"communion" Tagged Sermons
What does it mean to be saved? Salvation is an “all of life” term that begins with a specific point in which we have been saved, delivered from the penalty of sin through faith in Christ (Romans 2:15 & Ephesians 2:8,9). Salvation continues as we grow in holiness through dependance upon God’s Word and the Holy Spirit. We are being saved from the power of sin (1Corinthians 1:18). In the future day of glorification, at the return of Christ, we will be saved from the presence of sin (Hebrews 9:28).
The breaking of bread in Acts 2 refers to the Lord’s Supper: a practice commanded by Jesus that we are to continue with earnest devotion. Communion is an act of worship that allows us to look back upon the sacrifice of Christ, look around in fellowship, and look ahead in anticipation of Christ’s return.
The world counts as folly what we count most precious: the cross of the Lord Jesus Christ. Galatians 6:14 exhorts us to make the cross our exclusive boast – what we joyfully exalt in, what shapes and molds our lives. The cross is worthy of our boast because it satisfies the wrath of God (Isaiah 53:6), it secures us in the love of God (1 John 4:10), and it separates us from the grip and influence of the world’s priorities (1 John 2:15-17).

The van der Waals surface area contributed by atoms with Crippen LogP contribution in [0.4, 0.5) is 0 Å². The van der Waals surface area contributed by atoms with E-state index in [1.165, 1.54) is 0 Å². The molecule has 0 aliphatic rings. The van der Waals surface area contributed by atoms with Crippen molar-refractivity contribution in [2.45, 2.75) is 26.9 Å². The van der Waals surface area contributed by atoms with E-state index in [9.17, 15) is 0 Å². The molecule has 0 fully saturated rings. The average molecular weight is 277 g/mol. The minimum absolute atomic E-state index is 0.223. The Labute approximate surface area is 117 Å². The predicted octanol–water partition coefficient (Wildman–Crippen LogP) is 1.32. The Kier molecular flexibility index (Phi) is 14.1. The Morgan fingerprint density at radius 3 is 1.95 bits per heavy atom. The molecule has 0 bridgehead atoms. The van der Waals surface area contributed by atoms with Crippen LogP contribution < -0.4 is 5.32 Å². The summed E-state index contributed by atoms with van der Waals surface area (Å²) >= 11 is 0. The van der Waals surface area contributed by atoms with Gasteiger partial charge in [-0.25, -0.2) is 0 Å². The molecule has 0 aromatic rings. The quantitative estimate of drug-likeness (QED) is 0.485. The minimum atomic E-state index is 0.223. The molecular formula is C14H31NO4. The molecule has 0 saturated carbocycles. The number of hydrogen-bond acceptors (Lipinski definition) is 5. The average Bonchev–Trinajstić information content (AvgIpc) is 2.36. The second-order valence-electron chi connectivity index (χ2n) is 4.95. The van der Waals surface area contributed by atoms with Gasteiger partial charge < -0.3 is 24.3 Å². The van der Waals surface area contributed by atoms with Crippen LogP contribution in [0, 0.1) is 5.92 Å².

Grace is undeserved, unearned redeeming love and forgiveness. God’s forgiving grace is eternal and irreversible.
“It is finished” (John 19:30). What was finished? Christ’s sacrifice for our salvation – the satisfying of the wrath of God. The cross was necessary because we have sinned against a holy God. God’s wonderful love for us is always linked in Scripture to the cross. Salvation through faith in the crucified and risen Christ is free and available to all.
As we look intently at the identity of Jesus, we will be awestruck, humbled, and our love for Him will increase. The author of Hebrews opens the book with a wonderful description of Christ, God’s final and perfect communication to us. Jesus is the heir of all things, the creator, the radiance of God’s glory, and the sustainer of the universe. Christ has purified us from our sins and now sits on high. This majestic Jesus is who we need and all we need.